OK, so, Kaizo Hayashi’s 1990 action flick Zipang features an unstoppable samurai, an immortal ancient warrior, a ninja with advanced technology and weapons hidden inside his bones, secret worlds, and all sorts of crazy crap that I don’t have the space to get into here. It’s a bizarre funhouse of a film, and your enjoyment of it will hinge entirely on how much zaniness you can take in one sitting.
So what’s the plot to Zipang? Well, it goes something like this: a group of bounty hunters, including Yuri the Pistol (a female fighter played by Narumi Yasuda and armed with--that’s right--a pistol), set out to capture a ronin named Jigoku (which means “Hell,” I think). Jigoku (Masahiro Takashima) is, of course, a super samurai, who numbers his various swords like they’re golf clubs. He yells out a number to one of his followers who, like a caddy, makes sure he gets the requested tool.
The battle between the bounty hunters and Jigoku is a long one, played with little blood and lots of comedy. In the process of dispatching his foes, Jigoku runs afoul the familiar chambara characters Zatoichi and Tange Sazen--and also a Muskateer, I think (or maybe its Cyrano de Bergerac--Jigoku doesn’t mince words with him). Apparently they’re after the bounty as well. Jigoku defeats them all. He’s just that slick.
Historically, “Zipang” is the name Marco Polo used to identify Japan. Or so I'm told. In the film, however, Zipang is some other dimension. Somehow, Jigoku and his band of merry followers get caught up in the search for Zipang, a mystical and hidden land of gold. To get there, one must wield a golden sword, which Jigoku locates in short order. Unfortunately, there are others searching for the gold, including the ninja Hanzo, and an ancient warrior--an ancient warrior who was killed before the film’s opening credits, only to rise again.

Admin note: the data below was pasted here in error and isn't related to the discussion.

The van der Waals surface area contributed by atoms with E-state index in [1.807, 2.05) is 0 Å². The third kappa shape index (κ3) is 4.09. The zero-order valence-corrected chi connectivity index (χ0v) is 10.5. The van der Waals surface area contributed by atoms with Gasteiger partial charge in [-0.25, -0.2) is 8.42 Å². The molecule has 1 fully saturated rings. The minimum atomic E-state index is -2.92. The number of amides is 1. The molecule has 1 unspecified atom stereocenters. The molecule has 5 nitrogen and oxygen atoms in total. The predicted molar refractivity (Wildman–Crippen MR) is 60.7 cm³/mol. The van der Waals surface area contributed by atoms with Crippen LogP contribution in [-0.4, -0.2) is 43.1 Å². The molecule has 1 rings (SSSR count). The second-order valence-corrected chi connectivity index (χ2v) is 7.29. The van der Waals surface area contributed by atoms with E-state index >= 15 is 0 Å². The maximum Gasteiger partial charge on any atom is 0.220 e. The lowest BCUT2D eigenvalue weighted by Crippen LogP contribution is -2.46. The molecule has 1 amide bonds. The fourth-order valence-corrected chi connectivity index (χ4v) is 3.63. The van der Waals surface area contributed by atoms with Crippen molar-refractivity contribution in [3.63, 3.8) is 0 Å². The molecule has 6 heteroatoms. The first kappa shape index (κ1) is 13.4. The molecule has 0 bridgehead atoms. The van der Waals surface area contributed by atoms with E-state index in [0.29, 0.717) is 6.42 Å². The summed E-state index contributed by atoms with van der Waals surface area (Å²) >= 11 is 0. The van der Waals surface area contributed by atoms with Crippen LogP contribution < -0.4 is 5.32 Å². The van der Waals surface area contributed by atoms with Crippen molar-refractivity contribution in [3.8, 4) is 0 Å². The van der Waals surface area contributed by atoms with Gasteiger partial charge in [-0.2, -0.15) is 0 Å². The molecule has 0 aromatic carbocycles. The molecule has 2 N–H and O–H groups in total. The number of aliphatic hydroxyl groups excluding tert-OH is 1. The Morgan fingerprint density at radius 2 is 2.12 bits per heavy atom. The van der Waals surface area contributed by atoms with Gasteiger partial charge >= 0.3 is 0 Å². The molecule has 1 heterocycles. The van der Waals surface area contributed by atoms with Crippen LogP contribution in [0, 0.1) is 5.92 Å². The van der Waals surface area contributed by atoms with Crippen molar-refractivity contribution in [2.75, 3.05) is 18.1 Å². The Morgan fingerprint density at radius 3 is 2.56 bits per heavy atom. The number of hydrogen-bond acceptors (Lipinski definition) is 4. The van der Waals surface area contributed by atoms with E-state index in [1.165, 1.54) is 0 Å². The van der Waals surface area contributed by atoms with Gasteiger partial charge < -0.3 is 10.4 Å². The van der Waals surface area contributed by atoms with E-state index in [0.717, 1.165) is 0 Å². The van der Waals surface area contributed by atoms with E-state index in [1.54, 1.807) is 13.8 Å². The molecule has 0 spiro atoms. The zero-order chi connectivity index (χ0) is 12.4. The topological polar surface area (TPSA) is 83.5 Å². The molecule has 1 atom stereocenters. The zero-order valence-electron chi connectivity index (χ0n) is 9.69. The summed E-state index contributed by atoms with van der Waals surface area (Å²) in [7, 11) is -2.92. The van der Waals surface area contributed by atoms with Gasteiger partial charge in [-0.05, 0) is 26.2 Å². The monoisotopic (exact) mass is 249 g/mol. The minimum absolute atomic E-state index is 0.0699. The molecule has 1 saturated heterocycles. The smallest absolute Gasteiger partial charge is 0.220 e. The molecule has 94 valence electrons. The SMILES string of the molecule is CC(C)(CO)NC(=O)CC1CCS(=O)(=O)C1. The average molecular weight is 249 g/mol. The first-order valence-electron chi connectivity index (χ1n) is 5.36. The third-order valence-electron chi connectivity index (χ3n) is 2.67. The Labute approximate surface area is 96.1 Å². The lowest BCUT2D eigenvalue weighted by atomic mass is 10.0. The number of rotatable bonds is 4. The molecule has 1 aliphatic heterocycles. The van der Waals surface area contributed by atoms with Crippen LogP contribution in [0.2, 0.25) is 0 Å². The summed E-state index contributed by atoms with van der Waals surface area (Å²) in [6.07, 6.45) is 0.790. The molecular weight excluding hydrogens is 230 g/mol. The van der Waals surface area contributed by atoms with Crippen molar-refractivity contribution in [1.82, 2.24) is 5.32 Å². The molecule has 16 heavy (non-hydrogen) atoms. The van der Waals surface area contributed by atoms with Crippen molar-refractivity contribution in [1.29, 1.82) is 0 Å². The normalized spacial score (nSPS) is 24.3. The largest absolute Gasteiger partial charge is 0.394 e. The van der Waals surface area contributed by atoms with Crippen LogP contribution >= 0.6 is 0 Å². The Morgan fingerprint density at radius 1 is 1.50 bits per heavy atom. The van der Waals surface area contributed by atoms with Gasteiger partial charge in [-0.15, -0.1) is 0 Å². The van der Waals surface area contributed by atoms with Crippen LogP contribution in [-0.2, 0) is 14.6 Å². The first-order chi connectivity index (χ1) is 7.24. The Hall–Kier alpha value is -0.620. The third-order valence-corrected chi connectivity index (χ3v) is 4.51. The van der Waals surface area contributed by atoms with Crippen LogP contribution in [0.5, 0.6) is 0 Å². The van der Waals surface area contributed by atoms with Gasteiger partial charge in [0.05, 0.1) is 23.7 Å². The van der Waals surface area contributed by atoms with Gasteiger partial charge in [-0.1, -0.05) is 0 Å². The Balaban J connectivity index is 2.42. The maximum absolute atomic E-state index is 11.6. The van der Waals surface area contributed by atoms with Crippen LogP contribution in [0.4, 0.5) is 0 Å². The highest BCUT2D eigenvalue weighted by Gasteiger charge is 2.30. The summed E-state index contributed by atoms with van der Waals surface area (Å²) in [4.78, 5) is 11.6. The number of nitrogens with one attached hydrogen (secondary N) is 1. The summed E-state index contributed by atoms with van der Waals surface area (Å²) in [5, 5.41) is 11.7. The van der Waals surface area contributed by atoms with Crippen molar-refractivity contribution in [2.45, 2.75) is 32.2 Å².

While all of this is going on, Jigoku falls for Yuri the Pistol, who ends up being transported to Zipang, along with Hanzo, both of whom become prisoners of the King of Zipang, who’s kind of a dick. Jigoku sets off to save her. Because he's just that kind of guy.
While Zipang is certainly zany, with its comical characters and its spoofing of the genre, I wouldn’t go so far as to call it a comedy. While the fighting is light-hearted, it is still thrilling, action-y stuff. You’re meant to enjoy the fighting in it the same way you’d enjoy a fight in, say, the Zatoichi series. Zipang seems to represent the samurai film laid bare as a genre, with all of the elements used in a self-conscious fashion--as well as some flights of fantasy added. One guy can kill a whole army? Sure! Even if they have rocket launchers? Why not!
Pagan Films, a UK-based distributor, has produced a fairly bare-bones DVD for Zipang, but if you want to see the film, it’s all there is, so there’s no point complaining. The film probably wouldn’t work if it weren’t for Hayashi’s eye for style. He switches from a monochromatic opening to a film filled with vibrant colour, and later has no problems about playing around with the film to add to the unreal quality of the story. The film is visually quite interesting, despite a few cheap looking costumers (Hanzo’s ninja outfit looks like it’s made out of garbage bags) and some rather static matte-painted backgrounds. On the whole, though, it’s the look of the film that really draws you to it.